Lovers and Other Strangers
24 x 24 Oil Painting on Canvas
Art within Art Series
I think what I like about Guayasamin is that his work is so emotional. Many of his paintings are sad but beautiful. They make you think. They make you feel. I love that. Each one I look at pulls me in and makes me wonder about the emotions on each face. Am I reading their emotions correctly or did Guayasamin mean something else totally different?
His use of large hands is so interesting. . Maybe because we use our hands and a means of communicating. He did several series on just hands. Hands depicting emotion such as love, anger, fear.
and protest. Here is a link where you can quickly view them. http://www.guayasamin.org/pages_ing/index.htmlhttp://www.guayasamin.org/pages_ing/index.html
They say that the first thing we look at when communicating is the face and second the hands.
Guayasamin's painting of the lovers is my very favorite and I have painted it several times in different manners. When I was browsing my extensive collection of artists photos for a background painting for this composition, I came across one of Oswaldo's paintings of masks. I understand that he had an extensive collection from all over the world including his own sculptures. I fell in love with this piece for obvious reasons. He is another artist that liked to use brilliant colors as you well know I do. If you look closely you will see that all of the mask faces are blending one into the other almost as one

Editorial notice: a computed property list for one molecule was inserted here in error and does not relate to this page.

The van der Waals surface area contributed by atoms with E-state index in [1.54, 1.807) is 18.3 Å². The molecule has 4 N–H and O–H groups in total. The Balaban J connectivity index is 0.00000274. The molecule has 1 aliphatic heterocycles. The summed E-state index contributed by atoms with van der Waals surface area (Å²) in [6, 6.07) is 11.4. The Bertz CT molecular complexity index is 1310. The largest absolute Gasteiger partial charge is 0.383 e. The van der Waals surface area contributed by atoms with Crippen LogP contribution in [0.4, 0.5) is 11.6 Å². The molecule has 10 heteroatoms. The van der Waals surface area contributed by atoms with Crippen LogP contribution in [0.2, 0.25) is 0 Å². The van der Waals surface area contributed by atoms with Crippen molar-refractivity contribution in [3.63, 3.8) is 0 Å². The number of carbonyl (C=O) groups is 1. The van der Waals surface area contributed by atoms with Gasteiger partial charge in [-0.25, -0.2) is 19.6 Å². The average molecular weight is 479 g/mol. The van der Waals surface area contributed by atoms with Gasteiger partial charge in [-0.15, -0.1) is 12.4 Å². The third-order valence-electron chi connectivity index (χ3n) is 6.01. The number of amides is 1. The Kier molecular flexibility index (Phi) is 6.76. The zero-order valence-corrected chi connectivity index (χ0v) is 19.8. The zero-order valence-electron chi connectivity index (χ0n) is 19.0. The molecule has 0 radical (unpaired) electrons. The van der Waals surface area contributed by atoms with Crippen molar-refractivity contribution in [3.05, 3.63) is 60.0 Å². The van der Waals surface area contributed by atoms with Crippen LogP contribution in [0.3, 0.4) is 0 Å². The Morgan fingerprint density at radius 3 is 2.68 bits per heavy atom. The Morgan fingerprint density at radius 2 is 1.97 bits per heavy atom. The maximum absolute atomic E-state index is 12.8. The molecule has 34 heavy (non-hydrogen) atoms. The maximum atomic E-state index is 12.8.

unit yet there are 10 faces. This painting called for a large canvas of 24 x 24 inches to appreciate the details and colors.
When I was painting all of those faces I was wondering who the faces were painted after. Where they his friends, where they his relatives, lovers or just strangers. Needless to say this is how the theme and the tile were born for this painting - ' Lovers and Other Strangers"
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Oswaldo Guayasamín (6 July 1919, Quinto, Ecuador – 10 March 1999, Baltimore, United States was a Quechua Indian and Ecuadorian master painter.
Oswaldo Guayasamín was born in Quito,to a native father and a Mestiza mother, both of Quechua descent.[His family was poor and his father worked as a carpenter for most of his life. He later worked as a taxi and truck driver. He was the first child of ten children in his family. When he was young, he enjoyed drawing caricatures of his teachers and the children that he played with. He showed an early love for art. He created a Pan-American art of human and social inequalities which achieved international recognition.
He graduated from the School of Fine Arts in Quito as a Painter and sculptor. He also studied architecture there. He held his first exhibition when he was 23, in 1942. While he was attending college, his best friend died during a demonstration in Quito. This incident would later inspire one of his paintings, "Los Niños Muertos." This event also helped him to form his vision about the people and the society that he lived in.
His death on March 10, 1999 was marked by a day of national strikes by the indigenous people (whom he spent his life supporting) and other sectors of society, and was considered a great loss to Ecuador. He is still lauded as a national treasure.
In 2002, three years after his death, Oswaldo's masterwork, La Capilla Del Hombre("The Chapel of Man"), was completed and opened to the public. The Chapel is meant to document not only man's cruelty to man but also the potential for greatness within humanity. It is co-located with Guayasamín's home in the hills overlooking Quito.